A Brief Overview of Popular JS Frameworks: React, Angular, Bootstrap, and Polymer
There are multiple front-end development frameworks out there... so, what are some of the basic differences between them? Author Tim Wenger briefly dips into four of the most popular ones currently out there to provide us with a basic understanding of each.
Join the DZone community and get the full member experience.Join For Free
As the web progresses, websites are getting more and more complex. Gone are the days when some basic CSS skills and easy-to-learn knowledge of built-in HTML elements were enough to make a dynamic and attractive website. Users want powerful and quick web applications, smooth user interfaces, and one-click satisfaction these days. To solve these problems and make websites that are as sleek-looking as they are easy to interact with, there are now numerous front-end development frameworks. Some are more useful than others, and certainly, there are situations in which a particular framework may be better than the rest.
Here, in this article, we are going to take a look at a few popular frameworks including React, Angular, Bootstrap, and Polymer.
A Quick Note on Web Components
DOM and HTML have a new set of standards called Web Components being added by the W3C.
These standards can be categorized into four main features that can be used independently or all together when building a website. These features are intended to simplify web development by providing low-level APIs that allow developers to build highly complex web apps from HTML tags and elements that are custom made:
- HTML Imports: Make it easier to import HTML documents into other documents.
- HTML Templates: Allows you to create inert sections of the DOM within the tag.
- Custom Elements: APIs for building your own HTML elements.
- Google Web Components: Wrappers for Google’s extensive suite of apps, APIs, and services (i.e., Google Maps, YouTube, and Google Analytics)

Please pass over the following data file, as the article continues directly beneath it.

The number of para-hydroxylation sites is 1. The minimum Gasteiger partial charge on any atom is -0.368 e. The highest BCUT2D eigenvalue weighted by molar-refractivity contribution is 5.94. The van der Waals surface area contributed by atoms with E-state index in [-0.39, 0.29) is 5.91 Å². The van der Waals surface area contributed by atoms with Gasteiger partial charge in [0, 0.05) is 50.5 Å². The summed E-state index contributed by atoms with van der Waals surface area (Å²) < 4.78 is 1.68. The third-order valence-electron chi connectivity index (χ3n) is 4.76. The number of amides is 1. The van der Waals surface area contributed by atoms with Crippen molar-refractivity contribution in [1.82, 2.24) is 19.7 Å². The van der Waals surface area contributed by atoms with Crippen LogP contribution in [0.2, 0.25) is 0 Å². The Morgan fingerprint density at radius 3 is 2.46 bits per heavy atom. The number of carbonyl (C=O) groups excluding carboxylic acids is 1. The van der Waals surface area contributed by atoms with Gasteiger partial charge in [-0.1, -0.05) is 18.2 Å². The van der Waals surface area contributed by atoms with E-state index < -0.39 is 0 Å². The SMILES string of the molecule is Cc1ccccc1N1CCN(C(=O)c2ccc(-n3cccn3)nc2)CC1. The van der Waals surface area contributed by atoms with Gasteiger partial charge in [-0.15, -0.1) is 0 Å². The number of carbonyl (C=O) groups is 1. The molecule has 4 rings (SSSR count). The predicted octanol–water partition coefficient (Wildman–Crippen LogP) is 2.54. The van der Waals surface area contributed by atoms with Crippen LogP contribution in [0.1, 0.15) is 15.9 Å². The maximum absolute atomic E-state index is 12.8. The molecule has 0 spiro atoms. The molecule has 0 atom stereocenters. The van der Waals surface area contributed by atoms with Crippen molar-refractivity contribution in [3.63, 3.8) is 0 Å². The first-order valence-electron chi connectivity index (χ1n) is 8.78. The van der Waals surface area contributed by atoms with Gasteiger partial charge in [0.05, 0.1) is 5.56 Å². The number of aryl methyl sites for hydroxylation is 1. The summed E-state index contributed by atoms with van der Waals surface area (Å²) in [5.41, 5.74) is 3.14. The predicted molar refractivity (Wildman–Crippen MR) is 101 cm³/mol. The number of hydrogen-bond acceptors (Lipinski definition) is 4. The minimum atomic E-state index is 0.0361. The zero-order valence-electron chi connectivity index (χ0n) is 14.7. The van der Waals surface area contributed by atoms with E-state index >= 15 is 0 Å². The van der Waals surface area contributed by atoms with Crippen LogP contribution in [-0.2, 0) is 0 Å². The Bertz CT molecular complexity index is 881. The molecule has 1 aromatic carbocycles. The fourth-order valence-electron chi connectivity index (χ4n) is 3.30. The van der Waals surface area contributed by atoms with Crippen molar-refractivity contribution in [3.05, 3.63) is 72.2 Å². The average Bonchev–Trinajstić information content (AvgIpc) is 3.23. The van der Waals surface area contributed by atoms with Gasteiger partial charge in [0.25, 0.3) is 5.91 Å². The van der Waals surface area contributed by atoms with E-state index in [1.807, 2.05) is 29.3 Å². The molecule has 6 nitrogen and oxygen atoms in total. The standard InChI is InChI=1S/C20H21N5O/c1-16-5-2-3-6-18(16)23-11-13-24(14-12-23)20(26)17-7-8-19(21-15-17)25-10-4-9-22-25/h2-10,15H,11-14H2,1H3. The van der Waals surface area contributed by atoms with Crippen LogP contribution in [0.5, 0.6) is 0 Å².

- App Elements: Elements for building full web apps out of custom modular elements (i.e., app routing and storage)
- Iron Elements: Elements for building the core functionality and structural layout of a web app
- Paper Elements: Visual elements that build off of the support provided by iron elements and implement Google’s Responsive Material Design paradigm
- Gold Elements: Elements for adding e-commerce functionality to your website (i.e., checkout flows)
- Neon Elements: Elements for adding special effects (i.e., animations)
- Platinum Elements: Elements for more complex features like Bluetooth and push notifications
Bootstrap started at Twitter as an internal style guide. It is designed to get developers on pace with their new website as quickly and efficiently as possible. Here are some features provided by Bootstrap:
- CSS preprocessor: Sass (support for the Less preprocessor ended with Bootstrap 3)
- 12-column grid system
- “Mobile-first” responsive design
- Optional Flexible Box (or, flexbox) support, a CSS3 mode that arranges elements on a page dynamically so they stack or expand when viewed on different screen sizes
- Support for IE9+ (support for IE8 ended with Bootstrap 3)
- Pre-styled, ready-to-use UI components
Angular is an in-depth, comprehensive framework developed by Google that will give you everything you need to set up the front end side of a website. Angular manipulates DOM by extending HTML with directives. Anything that changes in the view also changes in the data, thanks to the two-way data binding.
- Dependency injection
- Two-way data binding
- A solid templating engine
- On-board form validation
- Angular directives
* * *
All four of these popular frameworks have their advantages. I recommend reading the articles listed in the references section here for more detailed information on each and more specific examples of when a developer will want to use one over the other.
Opinions expressed by DZone contributors are their own.